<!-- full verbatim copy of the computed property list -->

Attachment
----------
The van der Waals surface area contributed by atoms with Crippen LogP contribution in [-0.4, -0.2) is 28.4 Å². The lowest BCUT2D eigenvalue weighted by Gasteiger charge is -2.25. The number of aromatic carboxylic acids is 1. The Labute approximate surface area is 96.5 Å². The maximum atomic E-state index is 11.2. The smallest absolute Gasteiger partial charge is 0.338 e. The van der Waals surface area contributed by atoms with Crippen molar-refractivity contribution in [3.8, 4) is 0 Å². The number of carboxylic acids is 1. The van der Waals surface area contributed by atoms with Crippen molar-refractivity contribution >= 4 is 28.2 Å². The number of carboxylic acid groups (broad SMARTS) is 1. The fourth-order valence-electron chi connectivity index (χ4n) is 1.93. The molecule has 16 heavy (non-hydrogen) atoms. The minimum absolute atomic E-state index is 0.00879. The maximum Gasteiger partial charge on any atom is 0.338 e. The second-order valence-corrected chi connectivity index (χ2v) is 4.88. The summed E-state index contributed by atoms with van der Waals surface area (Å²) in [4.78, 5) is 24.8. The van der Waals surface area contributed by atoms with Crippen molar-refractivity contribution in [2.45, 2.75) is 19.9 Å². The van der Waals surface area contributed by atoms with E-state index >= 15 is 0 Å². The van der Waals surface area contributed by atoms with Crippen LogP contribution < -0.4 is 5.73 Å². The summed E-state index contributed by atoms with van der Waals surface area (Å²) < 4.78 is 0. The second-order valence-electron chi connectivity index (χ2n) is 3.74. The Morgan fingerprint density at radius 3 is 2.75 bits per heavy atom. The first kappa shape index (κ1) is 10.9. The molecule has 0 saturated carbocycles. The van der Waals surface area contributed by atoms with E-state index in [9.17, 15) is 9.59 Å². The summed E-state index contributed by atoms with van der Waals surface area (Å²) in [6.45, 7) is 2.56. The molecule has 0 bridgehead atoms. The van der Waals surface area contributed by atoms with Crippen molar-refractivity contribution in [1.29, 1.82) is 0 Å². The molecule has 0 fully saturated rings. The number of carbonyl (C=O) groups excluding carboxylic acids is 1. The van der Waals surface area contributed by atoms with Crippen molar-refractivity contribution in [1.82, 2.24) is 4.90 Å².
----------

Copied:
The van der Waals surface area contributed by atoms with Crippen LogP contribution in [-0.4, -0.2) is 28.4 Å². The lowest BCUT2D eigenvalue weighted by Gasteiger charge is -2.25. The number of aromatic carboxylic acids is 1. The Labute approximate surface area is 96.5 Å². The maximum atomic E-state index is 11.2. The smallest absolute Gasteiger partial charge is 0.338 e. The van der Waals surface area contributed by atoms with Crippen molar-refractivity contribution in [3.8, 4) is 0 Å². The number of carboxylic acids is 1. The van der Waals surface area contributed by atoms with Crippen molar-refractivity contribution >= 4 is 28.2 Å². The number of carboxylic acid groups (broad SMARTS) is 1. The fourth-order valence-electron chi connectivity index (χ4n) is 1.93. The molecule has 16 heavy (non-hydrogen) atoms. The minimum absolute atomic E-state index is 0.00879. The maximum Gasteiger partial charge on any atom is 0.338 e. The second-order valence-corrected chi connectivity index (χ2v) is 4.88. The summed E-state index contributed by atoms with van der Waals surface area (Å²) in [4.78, 5) is 24.8. The van der Waals surface area contributed by atoms with Crippen molar-refractivity contribution in [2.45, 2.75) is 19.9 Å². The van der Waals surface area contributed by atoms with E-state index >= 15 is 0 Å². The van der Waals surface area contributed by atoms with Crippen LogP contribution < -0.4 is 5.73 Å². The summed E-state index contributed by atoms with van der Waals surface area (Å²) < 4.78 is 0. The second-order valence-electron chi connectivity index (χ2n) is 3.74. The Morgan fingerprint density at radius 3 is 2.75 bits per heavy atom. The first kappa shape index (κ1) is 10.9. The molecule has 0 saturated carbocycles. The van der Waals surface area contributed by atoms with E-state index in [9.17, 15) is 9.59 Å². The summed E-state index contributed by atoms with van der Waals surface area (Å²) in [6.45, 7) is 2.56. The molecule has 0 bridgehead atoms. The van der Waals surface area contributed by atoms with Crippen molar-refractivity contribution in [1.29, 1.82) is 0 Å². The molecule has 0 fully saturated rings. The number of carbonyl (C=O) groups excluding carboxylic acids is 1. The van der Waals surface area contributed by atoms with Crippen molar-refractivity contribution in [1.82, 2.24) is 4.90 Å².